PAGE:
August 31, 2016

Clinical Integration

At an academic medical center, interventional radiologists and neuroradiologists are embedded in patient clinics and collaborating at the point of care.

  • The clinical practice of interventional radiology (IR) and interventional neuroradiology (INR) is integral to patient care at the University of Tennessee Medical Center in Knoxville.
  • Multidisciplinary clinics in the Cancer Institute and the Brain & Spine Institute allow patients to see various providers in one visit, discuss issues and options, and engage in the care plan
  • Referring physicians count on the IR and INR specialists as invaluable partners on the collaborative patient care team.

ExteriorNightIn 2013, a 62-year-old man from a rural county in the central Appalachia region of Tennessee was diagnosed with a large, biopsy-proven hepatocellular carcinoma. Due to his lack of trust in the medical system, he delayed further assessment and treatment of the tumor for nearly three years.

In early 2016, with symptoms worsening, the patient finally arrived at the University of Tennessee (UT) Medical Center’s Cancer Institute.

Keith D. Gray, MD, MBA, associate professor and chief of the division of surgical oncology, immediately ordered new scans and quickly realized that the man’s right-sided liver cancer had grown to approximately 15 centimeters. Realizing chemotherapy is not typically effective for a hepatocellular carcinoma, Gray raised several questions: Can the tumor be resected? Does the patient have enough healthy liver on the left side to facilitate resection? If not, what are his other treatment options?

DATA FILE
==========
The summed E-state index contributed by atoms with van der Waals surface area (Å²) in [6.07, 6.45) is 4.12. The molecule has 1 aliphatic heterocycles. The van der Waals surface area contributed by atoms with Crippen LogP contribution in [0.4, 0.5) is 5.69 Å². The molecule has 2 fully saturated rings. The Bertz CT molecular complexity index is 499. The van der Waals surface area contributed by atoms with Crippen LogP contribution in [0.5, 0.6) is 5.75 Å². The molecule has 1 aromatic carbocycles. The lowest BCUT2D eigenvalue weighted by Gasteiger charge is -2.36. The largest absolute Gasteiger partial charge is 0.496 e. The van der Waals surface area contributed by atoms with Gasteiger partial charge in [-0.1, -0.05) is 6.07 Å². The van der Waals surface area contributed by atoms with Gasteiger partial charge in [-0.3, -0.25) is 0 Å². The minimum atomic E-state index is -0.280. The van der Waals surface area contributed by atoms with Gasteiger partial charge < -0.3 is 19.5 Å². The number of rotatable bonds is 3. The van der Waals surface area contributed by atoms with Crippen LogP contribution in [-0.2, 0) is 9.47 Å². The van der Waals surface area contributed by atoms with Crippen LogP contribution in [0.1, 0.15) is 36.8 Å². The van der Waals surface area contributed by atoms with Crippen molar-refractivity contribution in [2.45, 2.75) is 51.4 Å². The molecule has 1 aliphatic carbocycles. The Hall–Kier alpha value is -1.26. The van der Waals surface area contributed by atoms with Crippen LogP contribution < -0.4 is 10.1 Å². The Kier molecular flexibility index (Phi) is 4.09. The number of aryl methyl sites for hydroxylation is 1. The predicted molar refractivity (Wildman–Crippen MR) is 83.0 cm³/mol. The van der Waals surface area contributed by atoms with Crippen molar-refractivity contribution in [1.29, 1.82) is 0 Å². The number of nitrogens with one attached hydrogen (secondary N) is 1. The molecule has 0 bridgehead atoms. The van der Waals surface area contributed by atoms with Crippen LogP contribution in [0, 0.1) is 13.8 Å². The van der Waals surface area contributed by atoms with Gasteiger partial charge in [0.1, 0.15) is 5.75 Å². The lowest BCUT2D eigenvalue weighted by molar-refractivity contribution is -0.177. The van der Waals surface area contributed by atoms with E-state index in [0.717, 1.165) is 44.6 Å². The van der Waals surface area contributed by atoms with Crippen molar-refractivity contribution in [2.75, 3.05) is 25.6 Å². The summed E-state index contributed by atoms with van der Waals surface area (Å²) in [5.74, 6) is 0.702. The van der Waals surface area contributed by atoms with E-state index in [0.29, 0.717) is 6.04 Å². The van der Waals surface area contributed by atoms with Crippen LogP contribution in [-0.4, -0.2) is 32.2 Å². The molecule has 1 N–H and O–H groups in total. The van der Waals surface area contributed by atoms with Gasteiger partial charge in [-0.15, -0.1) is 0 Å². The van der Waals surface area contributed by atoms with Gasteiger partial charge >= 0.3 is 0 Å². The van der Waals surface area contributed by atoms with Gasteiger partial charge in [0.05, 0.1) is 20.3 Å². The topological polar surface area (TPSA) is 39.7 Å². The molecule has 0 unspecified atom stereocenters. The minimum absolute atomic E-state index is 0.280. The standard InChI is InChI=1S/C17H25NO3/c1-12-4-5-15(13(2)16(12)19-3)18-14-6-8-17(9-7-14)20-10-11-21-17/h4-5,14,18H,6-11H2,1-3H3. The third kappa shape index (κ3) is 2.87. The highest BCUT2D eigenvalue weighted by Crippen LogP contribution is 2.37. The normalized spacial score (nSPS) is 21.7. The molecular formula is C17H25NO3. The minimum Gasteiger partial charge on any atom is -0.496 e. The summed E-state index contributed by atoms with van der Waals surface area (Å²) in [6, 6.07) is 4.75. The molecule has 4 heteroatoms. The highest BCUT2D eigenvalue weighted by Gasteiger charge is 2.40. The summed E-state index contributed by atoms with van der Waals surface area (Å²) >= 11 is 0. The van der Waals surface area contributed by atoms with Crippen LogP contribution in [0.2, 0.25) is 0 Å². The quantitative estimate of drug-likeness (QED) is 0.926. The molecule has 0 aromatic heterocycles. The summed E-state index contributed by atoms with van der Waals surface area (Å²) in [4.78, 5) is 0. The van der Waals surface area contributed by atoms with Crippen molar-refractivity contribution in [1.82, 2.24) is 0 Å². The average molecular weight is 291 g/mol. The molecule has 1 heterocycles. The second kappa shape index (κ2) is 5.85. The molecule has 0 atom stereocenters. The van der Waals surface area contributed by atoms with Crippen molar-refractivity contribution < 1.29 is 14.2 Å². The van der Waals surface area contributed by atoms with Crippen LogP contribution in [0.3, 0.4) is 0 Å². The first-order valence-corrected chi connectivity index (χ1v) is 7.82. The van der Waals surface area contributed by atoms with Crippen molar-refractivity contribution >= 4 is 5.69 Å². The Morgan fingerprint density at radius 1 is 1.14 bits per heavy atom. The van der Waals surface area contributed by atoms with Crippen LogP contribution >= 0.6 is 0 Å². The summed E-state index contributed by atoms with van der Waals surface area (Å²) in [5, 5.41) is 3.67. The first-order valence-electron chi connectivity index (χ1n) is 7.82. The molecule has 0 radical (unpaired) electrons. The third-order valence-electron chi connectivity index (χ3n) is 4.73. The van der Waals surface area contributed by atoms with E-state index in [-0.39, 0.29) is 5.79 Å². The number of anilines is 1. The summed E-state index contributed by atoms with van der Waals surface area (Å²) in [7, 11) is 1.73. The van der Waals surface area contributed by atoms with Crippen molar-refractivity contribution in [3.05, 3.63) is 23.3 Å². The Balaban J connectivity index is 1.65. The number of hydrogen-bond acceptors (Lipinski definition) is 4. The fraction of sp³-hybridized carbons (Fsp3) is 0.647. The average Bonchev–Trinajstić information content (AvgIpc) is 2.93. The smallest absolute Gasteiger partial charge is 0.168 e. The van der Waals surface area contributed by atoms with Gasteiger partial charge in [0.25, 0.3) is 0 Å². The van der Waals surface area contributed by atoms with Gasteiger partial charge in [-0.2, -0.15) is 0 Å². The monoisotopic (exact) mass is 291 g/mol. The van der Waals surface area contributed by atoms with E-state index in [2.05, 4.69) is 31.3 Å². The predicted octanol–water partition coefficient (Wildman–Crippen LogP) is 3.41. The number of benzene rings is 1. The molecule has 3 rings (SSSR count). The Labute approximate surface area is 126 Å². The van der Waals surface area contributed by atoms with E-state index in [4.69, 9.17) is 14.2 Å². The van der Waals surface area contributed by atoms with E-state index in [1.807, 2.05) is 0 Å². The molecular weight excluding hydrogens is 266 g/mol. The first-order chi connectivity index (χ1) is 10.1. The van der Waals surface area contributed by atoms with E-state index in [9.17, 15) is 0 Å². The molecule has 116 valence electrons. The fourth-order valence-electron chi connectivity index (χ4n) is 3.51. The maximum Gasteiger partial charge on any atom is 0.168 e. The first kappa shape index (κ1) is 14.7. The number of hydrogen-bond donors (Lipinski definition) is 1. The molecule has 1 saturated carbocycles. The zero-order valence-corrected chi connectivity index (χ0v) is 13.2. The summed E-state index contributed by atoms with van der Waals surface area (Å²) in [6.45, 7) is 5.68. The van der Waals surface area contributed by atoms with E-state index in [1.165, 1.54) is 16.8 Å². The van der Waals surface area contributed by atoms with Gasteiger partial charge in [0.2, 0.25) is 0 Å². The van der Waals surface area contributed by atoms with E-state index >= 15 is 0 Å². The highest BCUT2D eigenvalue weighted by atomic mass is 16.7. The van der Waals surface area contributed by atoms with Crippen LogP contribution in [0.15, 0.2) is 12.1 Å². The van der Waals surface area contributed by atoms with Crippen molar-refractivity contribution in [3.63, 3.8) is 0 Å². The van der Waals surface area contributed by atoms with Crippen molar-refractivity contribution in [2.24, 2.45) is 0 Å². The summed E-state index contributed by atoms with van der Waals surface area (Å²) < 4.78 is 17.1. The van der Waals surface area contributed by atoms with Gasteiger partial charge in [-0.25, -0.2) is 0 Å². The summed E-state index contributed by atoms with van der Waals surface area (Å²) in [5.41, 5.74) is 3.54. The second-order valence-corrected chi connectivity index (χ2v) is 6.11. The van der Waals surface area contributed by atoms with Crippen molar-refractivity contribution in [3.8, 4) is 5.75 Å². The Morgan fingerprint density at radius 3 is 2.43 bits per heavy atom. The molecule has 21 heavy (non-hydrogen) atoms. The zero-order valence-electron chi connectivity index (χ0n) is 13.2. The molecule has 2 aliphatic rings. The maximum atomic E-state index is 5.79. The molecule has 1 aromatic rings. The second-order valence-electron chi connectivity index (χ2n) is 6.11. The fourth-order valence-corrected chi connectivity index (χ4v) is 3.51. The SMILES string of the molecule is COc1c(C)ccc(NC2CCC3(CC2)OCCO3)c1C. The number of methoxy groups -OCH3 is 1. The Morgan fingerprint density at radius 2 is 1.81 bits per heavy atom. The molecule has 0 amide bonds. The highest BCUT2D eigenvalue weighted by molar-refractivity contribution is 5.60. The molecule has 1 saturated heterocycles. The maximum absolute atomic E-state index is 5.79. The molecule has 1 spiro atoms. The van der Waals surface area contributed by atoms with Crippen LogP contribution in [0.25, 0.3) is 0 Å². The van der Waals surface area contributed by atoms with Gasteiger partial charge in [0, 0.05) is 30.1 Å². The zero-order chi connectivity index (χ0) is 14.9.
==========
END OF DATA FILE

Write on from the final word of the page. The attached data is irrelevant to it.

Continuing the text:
Answering the Call

For answers, Gray turned to the UT Medical Center’s multidisciplinary clinic for patients with liver and pancreatic diseases. The clinic was established in 2015 with instrumental guidance from the department of radiology and its chair, Laura K. Findeiss, MD, FSIR, who is an interventional radiologist.

"At UT Medical Center, we pride ourselves in designing a unique treatment regimen based on each patient’s diagnosis and needs,” says Gray. “Interventional radiology is a key player in providing that type of personalized care for our patients. Whether it is preparing for surgery or determining an alternative to surgery or helping us with complications related to surgery, we view the interventional radiologists as a part of the team. It’s not an afterthought. When we’re thinking about the plan, the options they bring to the table are always considered.”

Every Monday, a team of oncology caregivers — including surgical, medical, radiation, interventional radiology, gastroenterology, and nurse navigators — participates in a same-day clinic for liver and pancreas patients. In a multidisciplinary conference beforehand, providers gather to review the imaging and treatment options for each of the patients. “It’s not mandatory; there’s no CME credit,” notes Findeiss. “But the physicians and nurses continue to show up to the conference every Monday and are enthusiastic about providing the best care possible. And when a patient sees various providers across the clinic, everyone is on the same page.”